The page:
Feet Keep Moving (Issue 685)

In which we are reminded at mid-year to focus on knocking down the short term objectives in front of us on our way to the year end goal.

We chose the most direct route to the Mount Monadnock summit – two hours, two miles, 1700 feet up –  like a 200 story building.

We easily traversed the first mile, a gravel road rising 500 feet to the site of the Halfway House Hotel (burned to the ground in 1954). Then, in the words of another hiker, we started the “straight rocky climb up the spiritless White Arrow trail.”

White Arrow climbs ~1,100  feet in about a mile, a series of moderate to steep boulder and rock strewn pitches, kind of like climbing uneven stairs for an hour, stepping on or slipping over children’s toys. Several times, I had to stop for a minute or two to catch my breath.

And then, about 300 feet below the top we broke through the tree line and looked up.  The summit!

We paused. Feeling jelly in my legs,  I gazed ahead at  remaining 30 minutes of the climb –  boulders and slabs  with several pitches exceeding 45 degrees, the last bit almost vertical.

Another 30 minutes. I shook my head in disbelief.

“Ready,” my companion asked?

I shook my head again, legs quivering.

Sometimes, words come when you most need them. I remembered  Shomo Morita’s words,  “When running up hill, it is alright to give up as many times as you wish as long as your feet keep moving.”

“I quit,” I announced, slowly straightening up… and then suggested, “I can make it to that rock.” I pointed, about ten yards up.

Perched then ten yards up,  I looked at the summit again, swaying slightly on my now VERY  jellied legs, and quit once more.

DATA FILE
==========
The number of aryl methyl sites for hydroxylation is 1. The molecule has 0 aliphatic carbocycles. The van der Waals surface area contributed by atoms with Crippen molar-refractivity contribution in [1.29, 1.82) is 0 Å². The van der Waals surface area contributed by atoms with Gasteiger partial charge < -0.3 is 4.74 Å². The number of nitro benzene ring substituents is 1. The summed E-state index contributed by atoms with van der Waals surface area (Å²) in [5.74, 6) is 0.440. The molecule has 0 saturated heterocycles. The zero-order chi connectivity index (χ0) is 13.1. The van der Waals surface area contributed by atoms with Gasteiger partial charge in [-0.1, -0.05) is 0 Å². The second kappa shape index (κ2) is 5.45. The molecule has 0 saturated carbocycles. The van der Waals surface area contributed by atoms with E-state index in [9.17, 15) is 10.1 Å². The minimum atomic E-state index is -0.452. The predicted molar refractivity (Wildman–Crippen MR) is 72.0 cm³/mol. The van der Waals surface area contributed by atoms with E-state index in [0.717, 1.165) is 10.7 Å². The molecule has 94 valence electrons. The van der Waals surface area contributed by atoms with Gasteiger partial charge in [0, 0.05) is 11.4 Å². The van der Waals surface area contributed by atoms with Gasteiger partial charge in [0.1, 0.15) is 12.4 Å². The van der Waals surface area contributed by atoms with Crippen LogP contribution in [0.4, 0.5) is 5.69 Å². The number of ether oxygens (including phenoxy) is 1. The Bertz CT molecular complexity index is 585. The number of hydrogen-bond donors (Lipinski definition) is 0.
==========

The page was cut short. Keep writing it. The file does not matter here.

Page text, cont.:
“To that ledge over there,” my companion asked?

“OK.”

“Don’t look up again until we reach the top,” she advised. “Climb the rock in front of you…”

We finished the climb in just short of the planned two hours. The view from the summit was spectacular.

 

 

4 Responses to Feet Keep Moving (Issue 685)

  1. John Hoskins says:

    “Don’t look up again until we reach the top,” she advised. “Climb the rock in front of you…”

    Your companion nailed it!

  2. Lew Mutty says:

    I could feel those jellied legs, fresh in my mind the recent avalanches at Rainier and Everest.
    Appreciate short term goals are essential elements to accomplishment of goals “for the year”.
    Good read, good message!

  3. Dick Kazan says:

    Hi Nick, This is a very nice story, one in which you placed all of us readers out there with you and your hiking companion climbing that mountain.

    I especially liked your description of how slippery one segment was in comparing it to slipping on or over children’s play toys and your Shomo Morita quote, which made me smile at its inherent wisdom.

    Congratulation in how you overcame adversity to triumph.

  4. Nick Miller says:

    Thanks for your comments, John, Dick, and Lew! The rock climbing experience translated events that typically happen in our heads into something very tangible. A rock. Climb this rock. Can’t get to the next rock until you climb this rock. Only this rock matters. So, I know that it’s better to have a broader perspective and a planned route. However, when the action happens, it’s one rock at a time. Fascinating how that focuses my mind!

    Thanks for reading and for your comments.

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